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I had a bathroom sink added to opposite side of kitchen where there's a sink/dishwasher. I think contractor hired a plumber who is unlicensed. He insists the guy is licensed but I've had too many problems so far to believe that this guy is trained right.

First we had copper line leak that the plumber put in and now there's no pressure in kitchen sink. the contractor insists the guy didn't share the hot/cold water line but i am seeing it for myself and the plumber tapped into the cold/hot water on the kitchen wall - tapping into it with T-copper line to add a bathroom sink on the other side.

Is this why i have no pressure on my kitchen sink now? Is that even to code to add a sink in bathroom with same hot/cold water lines?

Note: photo shown is on new bathroom side where sink will go (other side of wall is current kitchen sink/dishwasher)

picture shown is on new bathroom side where sink will go (other side of wall is current kitchen sink/dishwasher)

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    can you provide a close up or better quality picture of the copper pipe joints? – Ack Oct 10 '20 at 23:46
  • License should be easy - might be as simple as look for their name on a website maintained by your state plumbing board or equivalent, these days. Otherwise, insist on seeing it, or perhaps call that plumbing board and inquire how you would check if a plumber is actually licensed in your area. If you have pressure loss and the other sink isn't even connected yet, there was some incompetent soldering or a valve was not opened fully after soldering. There's nothing in code against properly tapping into a line to supply another sink, though it can reduce pressure when both items are in use. – Ecnerwal Oct 11 '20 at 1:01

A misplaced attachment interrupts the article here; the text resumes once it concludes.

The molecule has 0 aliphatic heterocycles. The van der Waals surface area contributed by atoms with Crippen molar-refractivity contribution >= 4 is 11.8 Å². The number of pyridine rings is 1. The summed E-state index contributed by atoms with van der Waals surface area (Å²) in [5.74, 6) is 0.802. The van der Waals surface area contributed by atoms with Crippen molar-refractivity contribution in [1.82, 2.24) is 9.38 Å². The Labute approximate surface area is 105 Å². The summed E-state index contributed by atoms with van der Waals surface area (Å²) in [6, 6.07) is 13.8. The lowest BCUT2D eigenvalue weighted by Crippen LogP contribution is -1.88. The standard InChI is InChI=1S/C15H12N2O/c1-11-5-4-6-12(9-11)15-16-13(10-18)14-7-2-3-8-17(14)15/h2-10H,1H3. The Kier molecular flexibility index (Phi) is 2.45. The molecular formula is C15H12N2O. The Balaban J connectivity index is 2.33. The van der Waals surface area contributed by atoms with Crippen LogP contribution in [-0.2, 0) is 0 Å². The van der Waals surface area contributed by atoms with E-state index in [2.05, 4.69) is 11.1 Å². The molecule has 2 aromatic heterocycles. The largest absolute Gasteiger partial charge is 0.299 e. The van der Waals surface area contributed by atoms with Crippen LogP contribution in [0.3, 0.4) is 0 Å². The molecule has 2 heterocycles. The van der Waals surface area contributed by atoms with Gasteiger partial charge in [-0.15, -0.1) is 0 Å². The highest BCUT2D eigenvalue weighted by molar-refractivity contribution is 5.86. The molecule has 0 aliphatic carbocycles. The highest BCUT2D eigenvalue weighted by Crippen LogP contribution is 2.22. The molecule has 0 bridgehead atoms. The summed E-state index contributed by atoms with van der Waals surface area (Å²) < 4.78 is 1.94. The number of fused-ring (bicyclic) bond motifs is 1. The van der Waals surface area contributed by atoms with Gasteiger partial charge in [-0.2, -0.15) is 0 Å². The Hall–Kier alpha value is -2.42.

• Unfortunately a license is no guarantee that a licensee is particularly good, but there may be some recourse... – Ecnerwal Oct 11 '20 at 1:03
  • Is the lack of pressure in the kitchen hot, cold, or both? If it's both, try removing and cleaning the aerator. – Aloysius Defenestrate Oct 11 '20 at 4:01
  • "the plumber tapped into the cold/hot water on the kitchen wall - tapping into it with T-copper line" - Do you mean, one tee for hot line and one for cold line? (there should be two tee's, one off each line). As noted, Putting a tee off of either line should not affect pressure unless both bathroom and kitchen fixtures are used at the same time. – Alaska Man Oct 11 '20 at 17:48
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You would loose pressure if both the bathroom and kitchen were in use at the same time, OTW that is not an issue.

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